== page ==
In the American Journal of Psychiatry for March, an editorial offers the opinion that Internet addiction is a 'compulsive-impulsive' disorder, and should be added to the official DSM guidebook of disorders. The editorial characterizes net addiction as including 'excessive gaming, online sexual pre-occupations and e-mail/text messaging'. From the article: 'Like other addicts, users experience cravings, urges, withdrawal and tolerance, requiring more and better equipment and software, or more and more hours online, according to Dr. Jerald Block, a psychiatrist at the Oregon Health and Science University in Portland. Dr. Block says people can lose all track of time or neglect "basic drives," like eating or sleeping. Relapse rates are high, he writes, and some people may need psychoactive medications or hospitalization."
Going back to 1994, when I started to study Internet addiction, many did question its validity. Today, documented cases in Italy, Germany, China, Taiwan, and Korea as well as the US, support that Internet addiction is a serious condition.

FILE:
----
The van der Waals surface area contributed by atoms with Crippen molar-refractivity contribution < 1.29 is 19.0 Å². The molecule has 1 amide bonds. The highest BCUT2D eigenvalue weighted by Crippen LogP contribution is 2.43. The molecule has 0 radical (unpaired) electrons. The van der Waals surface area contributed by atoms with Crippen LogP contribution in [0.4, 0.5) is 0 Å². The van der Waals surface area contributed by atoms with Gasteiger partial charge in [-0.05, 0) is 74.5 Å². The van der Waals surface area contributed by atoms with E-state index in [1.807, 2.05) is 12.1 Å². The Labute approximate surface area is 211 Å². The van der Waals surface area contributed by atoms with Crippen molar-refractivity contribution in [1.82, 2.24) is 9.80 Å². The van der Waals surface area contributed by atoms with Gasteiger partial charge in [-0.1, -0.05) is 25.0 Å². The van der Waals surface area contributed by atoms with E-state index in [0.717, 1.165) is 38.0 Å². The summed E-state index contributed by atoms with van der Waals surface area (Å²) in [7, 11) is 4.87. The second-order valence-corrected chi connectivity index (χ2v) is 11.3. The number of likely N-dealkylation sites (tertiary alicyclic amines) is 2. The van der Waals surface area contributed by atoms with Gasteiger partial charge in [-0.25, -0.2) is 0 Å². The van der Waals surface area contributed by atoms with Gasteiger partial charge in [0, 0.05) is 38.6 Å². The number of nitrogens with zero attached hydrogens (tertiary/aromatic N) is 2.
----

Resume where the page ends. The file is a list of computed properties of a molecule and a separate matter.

Last summer, doctors from the Internet Addiction Recovery Center in Beijing had visited with me to personally discuss my work on Internet addiction. They had repeatedly asked me why in America we didn't have more treatment centers for Internet addiction. In China, the government had funded their clinic and were considering opening several more. They were surprised that Internet addiction was being debated as a disorder. To a large extent, in the US, accurate estimates of the prevalence of the disorder are lacking. Unlike in Asia, where Internet cafés are frequently used, in the US, computers are mainly accessed from home. Further, attempts to measure the phenomenon are clouded by shame, denial, and minimization.
Internet addicts often suffer from other psychological problems such as depression or anxiety, masking signs of Internet problems, especially if therapists do not routinely screen for it.
As the psychiatry field gains a deeper understanding, Internet addiction may very well appear in the next DSM. The movement towards its inclusion grows as more professionals are urging a closer examination of the problem. As an opinion question, do you think Internet addiction be included in the next DSM?